Nirvana, owned by the Countess de Bearn, shown in a supplement to Yachting World February 1904. Photo by Robertson of  Gourock. Jeff says there is a tricolor on the jackstaff, the figurehead seems a bird, and there is a crewman walking a boom rigged with a rope ladder to the dinghy.

Surf, 489 tons, as shown in a supplement the Yachting World, in November 1899. Photo by Debenham of Cowes.

Tuscarora shown in a supplement to Yachting World, February 1902. Photo Beken of  Cowes. There’s a rope ladder over stern, and boats appear to be being prepared for launching.

The steel screw steamer Titania appeared in a supplement to Yachting World published in  April 1905. She was designed and built by Day, Summers and Co and owned by Mr S. Taylor Chadwick. She was of 138 tons Thames Measurement, and measured 116.5 by 16.1 by 10.1ft. The photo is by Kirk of Cowes.

Researching the fate of these craft, Jeff found that the steam yacht Hiawatha – not pictured in this post – was acquired by the Royal Navy, which renamed her HMS Undine. She served at Sheerness and as flagship to the Commander-in-Chief of the Nore Fleet.

Thanks for the shots and information Jeff!

Steam pinnace 199 open day at Gosport, 2nd February

Pinnace 199

The Steam pinnace 199 project is holding an open day this Saturday at the Maritime Workshop, Gosport, Hampshire, from 10am to 3pm – she’s been undergoing a refit at the workshop since February 2012.

Built in 1911, Steam pinnace 199 is a wooden-hulled picket boat powered by steam machinery and is the sole operational survivor out of 634 vessels of her type. Picket boats were essential to the effective operation of the Royal Navy: their role was to defend capital ships while anchored.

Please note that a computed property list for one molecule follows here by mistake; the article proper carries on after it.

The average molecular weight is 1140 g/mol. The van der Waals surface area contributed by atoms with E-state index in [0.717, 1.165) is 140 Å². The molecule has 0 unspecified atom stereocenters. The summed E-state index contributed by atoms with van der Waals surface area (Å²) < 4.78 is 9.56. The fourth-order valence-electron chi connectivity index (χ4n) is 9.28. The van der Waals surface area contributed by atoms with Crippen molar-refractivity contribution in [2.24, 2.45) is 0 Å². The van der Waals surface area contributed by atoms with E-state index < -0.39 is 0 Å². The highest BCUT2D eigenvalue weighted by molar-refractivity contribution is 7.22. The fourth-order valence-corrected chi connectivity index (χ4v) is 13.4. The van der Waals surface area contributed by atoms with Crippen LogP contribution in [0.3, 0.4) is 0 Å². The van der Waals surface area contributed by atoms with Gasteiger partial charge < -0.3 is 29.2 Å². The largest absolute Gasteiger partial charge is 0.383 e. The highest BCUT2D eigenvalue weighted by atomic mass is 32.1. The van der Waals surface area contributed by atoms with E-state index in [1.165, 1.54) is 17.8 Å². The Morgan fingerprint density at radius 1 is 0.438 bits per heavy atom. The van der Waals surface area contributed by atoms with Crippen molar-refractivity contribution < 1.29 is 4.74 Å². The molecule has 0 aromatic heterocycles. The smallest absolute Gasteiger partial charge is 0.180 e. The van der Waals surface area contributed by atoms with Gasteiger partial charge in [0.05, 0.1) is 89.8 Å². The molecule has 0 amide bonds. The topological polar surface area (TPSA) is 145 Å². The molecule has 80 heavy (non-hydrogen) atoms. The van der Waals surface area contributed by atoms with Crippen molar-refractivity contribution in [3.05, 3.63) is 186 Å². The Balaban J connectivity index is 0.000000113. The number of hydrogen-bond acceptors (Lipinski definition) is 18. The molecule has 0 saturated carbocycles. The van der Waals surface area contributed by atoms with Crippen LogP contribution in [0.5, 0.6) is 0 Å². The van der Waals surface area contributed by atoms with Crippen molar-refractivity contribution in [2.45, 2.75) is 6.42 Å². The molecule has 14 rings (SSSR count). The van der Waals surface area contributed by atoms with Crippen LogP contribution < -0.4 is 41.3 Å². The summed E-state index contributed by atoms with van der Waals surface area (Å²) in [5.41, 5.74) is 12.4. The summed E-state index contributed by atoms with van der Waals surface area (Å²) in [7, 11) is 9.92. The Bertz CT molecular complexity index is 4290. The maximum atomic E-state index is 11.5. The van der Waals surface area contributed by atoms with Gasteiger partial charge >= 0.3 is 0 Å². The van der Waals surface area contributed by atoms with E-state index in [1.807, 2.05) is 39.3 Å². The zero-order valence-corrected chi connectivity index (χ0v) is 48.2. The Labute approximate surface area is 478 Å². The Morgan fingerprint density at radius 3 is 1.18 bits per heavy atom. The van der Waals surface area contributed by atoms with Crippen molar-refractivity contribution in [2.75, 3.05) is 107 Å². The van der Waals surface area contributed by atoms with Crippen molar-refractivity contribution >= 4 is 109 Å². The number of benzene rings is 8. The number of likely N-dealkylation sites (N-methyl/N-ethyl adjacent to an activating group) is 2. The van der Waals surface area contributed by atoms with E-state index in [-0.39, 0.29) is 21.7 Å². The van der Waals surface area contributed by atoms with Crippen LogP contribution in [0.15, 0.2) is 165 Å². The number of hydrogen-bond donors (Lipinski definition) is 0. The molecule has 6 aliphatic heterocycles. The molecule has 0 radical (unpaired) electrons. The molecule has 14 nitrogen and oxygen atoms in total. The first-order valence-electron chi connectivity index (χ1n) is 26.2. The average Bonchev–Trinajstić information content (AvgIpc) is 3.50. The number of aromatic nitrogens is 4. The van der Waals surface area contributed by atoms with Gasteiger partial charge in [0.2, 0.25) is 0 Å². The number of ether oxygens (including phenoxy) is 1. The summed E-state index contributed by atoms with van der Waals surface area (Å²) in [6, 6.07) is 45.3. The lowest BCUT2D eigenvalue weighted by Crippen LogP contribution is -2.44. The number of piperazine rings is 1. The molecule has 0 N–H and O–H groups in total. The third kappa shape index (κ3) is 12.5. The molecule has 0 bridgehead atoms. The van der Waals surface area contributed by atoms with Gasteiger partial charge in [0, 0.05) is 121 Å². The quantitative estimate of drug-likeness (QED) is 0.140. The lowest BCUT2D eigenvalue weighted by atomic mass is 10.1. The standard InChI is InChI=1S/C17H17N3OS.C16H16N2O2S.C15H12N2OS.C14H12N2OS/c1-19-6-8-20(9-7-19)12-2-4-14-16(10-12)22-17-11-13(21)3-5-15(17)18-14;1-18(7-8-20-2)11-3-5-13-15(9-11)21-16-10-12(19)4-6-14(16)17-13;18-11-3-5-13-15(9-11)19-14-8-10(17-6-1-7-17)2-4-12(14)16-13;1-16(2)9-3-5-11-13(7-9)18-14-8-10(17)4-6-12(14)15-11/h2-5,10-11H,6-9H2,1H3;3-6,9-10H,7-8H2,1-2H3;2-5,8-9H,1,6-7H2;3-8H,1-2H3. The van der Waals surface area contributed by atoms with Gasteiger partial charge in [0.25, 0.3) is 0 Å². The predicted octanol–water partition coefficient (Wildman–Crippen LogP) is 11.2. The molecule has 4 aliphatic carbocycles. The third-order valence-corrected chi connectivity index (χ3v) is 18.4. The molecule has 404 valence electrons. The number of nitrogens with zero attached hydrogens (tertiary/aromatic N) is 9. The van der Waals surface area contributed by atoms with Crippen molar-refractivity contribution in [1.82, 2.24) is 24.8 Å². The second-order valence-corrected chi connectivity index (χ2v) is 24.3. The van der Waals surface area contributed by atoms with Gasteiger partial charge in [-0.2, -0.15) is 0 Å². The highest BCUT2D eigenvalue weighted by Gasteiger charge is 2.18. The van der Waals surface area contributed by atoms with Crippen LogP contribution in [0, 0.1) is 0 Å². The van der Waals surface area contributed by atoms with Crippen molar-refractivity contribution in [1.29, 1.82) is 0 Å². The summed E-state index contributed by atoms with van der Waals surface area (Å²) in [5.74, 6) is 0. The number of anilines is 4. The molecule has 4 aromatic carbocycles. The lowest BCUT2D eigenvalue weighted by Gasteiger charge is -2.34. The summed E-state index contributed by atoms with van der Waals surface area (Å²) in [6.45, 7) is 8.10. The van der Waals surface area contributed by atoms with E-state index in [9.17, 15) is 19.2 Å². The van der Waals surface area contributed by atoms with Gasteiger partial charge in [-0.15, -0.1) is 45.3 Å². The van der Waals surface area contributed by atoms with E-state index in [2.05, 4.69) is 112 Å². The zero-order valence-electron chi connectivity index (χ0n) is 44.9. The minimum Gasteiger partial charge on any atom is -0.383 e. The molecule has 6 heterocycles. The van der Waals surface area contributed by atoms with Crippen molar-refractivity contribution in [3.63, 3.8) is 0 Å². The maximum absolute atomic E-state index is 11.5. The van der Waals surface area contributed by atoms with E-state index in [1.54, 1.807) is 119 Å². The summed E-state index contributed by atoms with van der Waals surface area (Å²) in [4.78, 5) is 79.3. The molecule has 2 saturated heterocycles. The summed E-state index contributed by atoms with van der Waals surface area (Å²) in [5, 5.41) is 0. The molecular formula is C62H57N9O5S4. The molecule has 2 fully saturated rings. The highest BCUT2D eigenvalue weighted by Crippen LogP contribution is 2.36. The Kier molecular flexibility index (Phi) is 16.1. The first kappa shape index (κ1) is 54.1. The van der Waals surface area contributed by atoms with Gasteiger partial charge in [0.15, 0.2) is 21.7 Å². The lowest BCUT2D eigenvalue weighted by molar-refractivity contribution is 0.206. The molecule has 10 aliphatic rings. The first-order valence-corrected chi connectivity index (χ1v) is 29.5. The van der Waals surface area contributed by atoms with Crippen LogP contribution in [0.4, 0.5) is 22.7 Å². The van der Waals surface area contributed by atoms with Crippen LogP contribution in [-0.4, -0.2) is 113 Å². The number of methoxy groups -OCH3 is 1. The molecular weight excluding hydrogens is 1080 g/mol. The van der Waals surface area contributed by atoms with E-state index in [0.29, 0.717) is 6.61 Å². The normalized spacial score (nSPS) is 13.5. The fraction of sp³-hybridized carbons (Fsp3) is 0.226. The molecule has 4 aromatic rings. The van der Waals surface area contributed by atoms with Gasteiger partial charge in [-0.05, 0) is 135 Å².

Steam pinnace 199 is thought to have served alongside HMS Monarch at Jutland during the First World War, and is operated and maintained for her owners, the National Museum of the Royal Navy.

Throughout Saturday there will be opportunities to learn about her history as well as to talk with volunteers who have undertaken over 3,000 hours of work so far.

The current group of volunteers were recently awarded a highly commended certificate  for their preservation work by National Historic Ships.

Entry is free, but I’m sure donations large and small will be very welcome!

To date the volunteers have raised £86,500 of the £97,500 required for the restoration project, including a £50,000 grant from the Heritage Lottery Fund, £30,000 from the Friends of the National Museum of the Royal Navy and £1,000 from National Historic Ships.

Directions: approach via Forton Road and Mill Lane. Take the third right turn into St Vincent College grounds and proceed down to the end where there is a parking area next to some moorings. Note that the workshop’s official address is 50 Ferrol Road but this through the old shipyard entrance and access is very restricted unless you are on foot.

A love song about the Montagu whaler

Montagu whaler – a boat type that inspires a deep affection among some of those who have known them well

There’s a song about everything in my experience, and I’m not shy about reminding folks of this important cultural fact. I find they nod and smile, and pull expressions that show they think I’m being silly.

But this is an important matter, and I know I’m right, and that the evidence is there for those who look for it. So I was delighted this week a thread on the astoundingly bonkers Mudcat forum that led me to a song that pays  tribute to a famous boat used by the British Navy – the Montagu whaler. Made and sung by a chap called Bernie Bruen, it’s available from the British Library sound archives website.

Bernie has a nice way with words, I’m sure you’ll agree.  Listen to it here.

For more Intheboatshed.net posts about whalers, click here.

Does anyone know the story of WWII minesweeper tender Waldemar?

Waldemar compass pic 1

Waldemar compass pic